Everyone in Shaheen's team has a fatalistic view of death: it will come when it comes. So they never worry about security, using real Nato-trained soldiers and their guns to shoot the battle scenes. But Shaheen is such a likeable guy that it's hard to imagine anyone wanting to harm him. He effortlessly inspires his crew to make movies with virtually no resources, and the crowds adore him wherever he goes. In clips from his movies, his own life takes on some surprising resonance.
Kronlund captures some astonishing settings, including a site where the Taliban destroyed a massive 4th century Buddha. And there's an interview with a masked Taliban fighter who talks matter-of-factly about illicitly swapping bootleg videos of Shaheen's movies with his colleagues. There's also the intriguing gender angle, as Kronlund is accepted in this all-male world without question, but Shaheen's two wives and six daughters are not allowed to appear for her cameras. This is a fascinating profile of an extraordinary man and the nation he loves.
12 themes, violence
R E V I E W B Y R I C H C L I N E
dir-scr Alexandre O Philippe
prd Robert Muratore, Kerry Deignan Roy
with Marli Renfro, Marco Calavita, Stephen Rebello, Walter Murch, Jamie Lee Curtis, Peter Bogdanovich, Danny Elfman, Eli Roth, Guillermo del Toro, Karyn Kusama, Elijah Wood, Bret Easton Ellis
release US 13.Oct.17,
Dissecting perhaps the most pivotal scene in movie history, this documentary approaches the iconic Psycho shower murder from every conceivable angle (the title refers to the number of shots and edits). Indeed, Alfred Hitchcock caused a sea-change with this three-minute scene, instantly making movies feel unsafe. It was the first time moviegoers thought they witnessed a real murder on-screen, even though nothing is actually shown.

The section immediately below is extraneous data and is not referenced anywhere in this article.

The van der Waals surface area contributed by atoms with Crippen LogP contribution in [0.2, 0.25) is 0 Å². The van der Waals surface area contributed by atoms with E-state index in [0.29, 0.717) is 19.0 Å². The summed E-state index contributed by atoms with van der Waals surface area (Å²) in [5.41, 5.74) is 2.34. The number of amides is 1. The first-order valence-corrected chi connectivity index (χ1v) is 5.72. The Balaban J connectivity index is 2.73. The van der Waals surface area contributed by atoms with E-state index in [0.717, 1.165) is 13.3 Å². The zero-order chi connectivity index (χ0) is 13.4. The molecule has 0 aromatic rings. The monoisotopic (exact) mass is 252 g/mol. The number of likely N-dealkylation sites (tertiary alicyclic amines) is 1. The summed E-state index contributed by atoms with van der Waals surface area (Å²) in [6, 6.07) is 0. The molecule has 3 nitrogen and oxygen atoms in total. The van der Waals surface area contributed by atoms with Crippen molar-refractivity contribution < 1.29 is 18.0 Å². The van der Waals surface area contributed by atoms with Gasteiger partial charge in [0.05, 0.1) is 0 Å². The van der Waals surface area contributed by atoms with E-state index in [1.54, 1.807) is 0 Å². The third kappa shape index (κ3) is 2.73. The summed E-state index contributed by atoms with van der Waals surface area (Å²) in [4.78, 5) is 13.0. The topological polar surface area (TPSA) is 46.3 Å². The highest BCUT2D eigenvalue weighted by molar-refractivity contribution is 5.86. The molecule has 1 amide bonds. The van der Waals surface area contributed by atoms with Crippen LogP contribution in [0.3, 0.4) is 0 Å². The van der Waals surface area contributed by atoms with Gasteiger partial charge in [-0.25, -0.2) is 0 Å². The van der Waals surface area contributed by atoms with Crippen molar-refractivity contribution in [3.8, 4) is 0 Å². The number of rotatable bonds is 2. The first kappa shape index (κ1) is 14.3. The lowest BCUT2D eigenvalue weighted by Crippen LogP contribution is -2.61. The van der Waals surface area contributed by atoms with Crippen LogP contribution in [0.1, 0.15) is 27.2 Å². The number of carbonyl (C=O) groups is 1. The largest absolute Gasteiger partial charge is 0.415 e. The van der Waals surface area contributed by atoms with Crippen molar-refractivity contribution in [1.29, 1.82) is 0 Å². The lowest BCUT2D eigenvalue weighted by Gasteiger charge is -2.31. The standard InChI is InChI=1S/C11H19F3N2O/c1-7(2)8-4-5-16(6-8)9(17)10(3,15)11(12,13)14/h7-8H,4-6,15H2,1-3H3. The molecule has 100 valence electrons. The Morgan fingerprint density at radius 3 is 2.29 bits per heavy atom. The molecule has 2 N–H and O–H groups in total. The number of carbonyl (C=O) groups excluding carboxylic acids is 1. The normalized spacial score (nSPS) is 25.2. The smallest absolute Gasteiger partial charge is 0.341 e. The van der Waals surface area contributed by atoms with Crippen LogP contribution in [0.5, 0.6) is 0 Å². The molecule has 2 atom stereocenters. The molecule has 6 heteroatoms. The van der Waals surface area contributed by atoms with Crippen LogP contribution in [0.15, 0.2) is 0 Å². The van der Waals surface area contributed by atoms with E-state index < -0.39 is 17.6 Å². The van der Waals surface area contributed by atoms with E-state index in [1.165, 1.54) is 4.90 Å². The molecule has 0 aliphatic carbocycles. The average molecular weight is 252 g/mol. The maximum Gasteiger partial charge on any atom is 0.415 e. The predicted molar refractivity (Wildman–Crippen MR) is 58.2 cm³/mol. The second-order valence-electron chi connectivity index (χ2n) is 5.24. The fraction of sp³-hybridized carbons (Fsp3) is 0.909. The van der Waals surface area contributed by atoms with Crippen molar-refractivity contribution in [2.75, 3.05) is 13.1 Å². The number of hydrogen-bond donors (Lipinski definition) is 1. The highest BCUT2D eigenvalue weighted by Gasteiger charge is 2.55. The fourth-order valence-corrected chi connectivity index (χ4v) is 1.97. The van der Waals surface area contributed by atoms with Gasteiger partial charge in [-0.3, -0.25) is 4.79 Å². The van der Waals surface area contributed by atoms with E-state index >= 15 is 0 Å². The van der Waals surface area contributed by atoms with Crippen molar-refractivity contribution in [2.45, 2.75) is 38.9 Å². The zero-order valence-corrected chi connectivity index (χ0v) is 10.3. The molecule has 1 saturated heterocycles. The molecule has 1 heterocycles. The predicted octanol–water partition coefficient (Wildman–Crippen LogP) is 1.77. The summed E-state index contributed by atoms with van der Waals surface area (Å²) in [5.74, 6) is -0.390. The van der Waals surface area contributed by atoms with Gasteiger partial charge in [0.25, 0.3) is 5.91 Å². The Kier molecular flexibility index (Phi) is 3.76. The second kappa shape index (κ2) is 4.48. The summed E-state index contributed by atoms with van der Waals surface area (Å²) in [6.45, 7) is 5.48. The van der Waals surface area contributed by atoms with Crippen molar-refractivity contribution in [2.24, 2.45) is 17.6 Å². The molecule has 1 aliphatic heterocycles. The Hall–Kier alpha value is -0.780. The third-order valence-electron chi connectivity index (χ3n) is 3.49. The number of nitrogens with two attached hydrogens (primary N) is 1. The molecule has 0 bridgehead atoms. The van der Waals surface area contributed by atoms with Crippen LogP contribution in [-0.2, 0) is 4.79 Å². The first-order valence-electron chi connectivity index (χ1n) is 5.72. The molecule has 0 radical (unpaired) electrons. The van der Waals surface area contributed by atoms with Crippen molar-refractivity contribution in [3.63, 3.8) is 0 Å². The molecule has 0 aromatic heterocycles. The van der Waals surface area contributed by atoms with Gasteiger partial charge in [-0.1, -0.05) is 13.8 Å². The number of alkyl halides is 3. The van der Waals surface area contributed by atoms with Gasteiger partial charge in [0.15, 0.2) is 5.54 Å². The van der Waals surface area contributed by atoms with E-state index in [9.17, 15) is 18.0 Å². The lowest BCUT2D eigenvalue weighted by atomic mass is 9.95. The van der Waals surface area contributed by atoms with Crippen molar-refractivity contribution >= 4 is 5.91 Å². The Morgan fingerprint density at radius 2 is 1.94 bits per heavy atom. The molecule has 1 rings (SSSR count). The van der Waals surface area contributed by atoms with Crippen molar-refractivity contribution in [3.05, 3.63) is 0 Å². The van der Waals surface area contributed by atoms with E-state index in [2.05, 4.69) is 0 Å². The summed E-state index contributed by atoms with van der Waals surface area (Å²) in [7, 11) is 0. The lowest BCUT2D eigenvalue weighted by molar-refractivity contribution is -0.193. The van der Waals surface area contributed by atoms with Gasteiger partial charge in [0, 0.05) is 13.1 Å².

Filmmaker Philippe brings range of filmmakers, actors, authors and scholars to sit in a recreation of the set and discuss why this scene is so important. The key interviewee is Refro, Leigh's body double, who spent a week shooting the scene. And experts note how perfectly Hitchcock set the stage in the earlier scenes, violating cinematic rules as he confronted the viewer's innate voyeuristic urges. The film's first act is a riot of forbidden images, then just as the plot starts moving, Hitchcock stripped top movie star Janet Leigh naked and killed her off.
The documentary also explores the passage in the source novel, the script and Saul Bass' storyboards, then goes on to unpick the set design, sound (including selecting just the right melon to stab), lighting, camera angles, editing and of course Bernard Herrmann's score, which has entered everyday vernacular. Along with the new interviews, there are plenty of clips of Hitchcock talking about the film, mostly from that notorious set-tour trailer.
Philippe also puts Psycho into context, as others in 1960 Hollywood were using black and white to counter glorious 1950s Technicolor entertainment. Now-iconic films including Some Like it Hot, Anatomy of a Murder and Suddenly Last Summer were released within a year. Indeed, Psycho shockingly followed Hitchcock's biggest hit, the glorious Technicolor North by Northwest. But then, he always saw Psycho as a black comedy, and was amused that people were so frightened by it.
The doc is full of cool observations, such as noting that the shower scene took an unproportional chunk of the shooting schedule, the first movie murder to be so precisely designed. But the most powerful comments explore how the film caught the zeitgeist in America at a time when people were feeling safe in their homes, and in their showers. This wasn't the usual alien invasion or a murderous Russian spy, it was a known killer attacking a vulnerable woman. So in some way, Psycho was predicting the coming decade of political violence, civil rights protests and general public panic.
15 themes, language, violence
See also: SHADOWS FILM FESTIVAL
© 2017 by Rich Cline, Shadows
on the Wall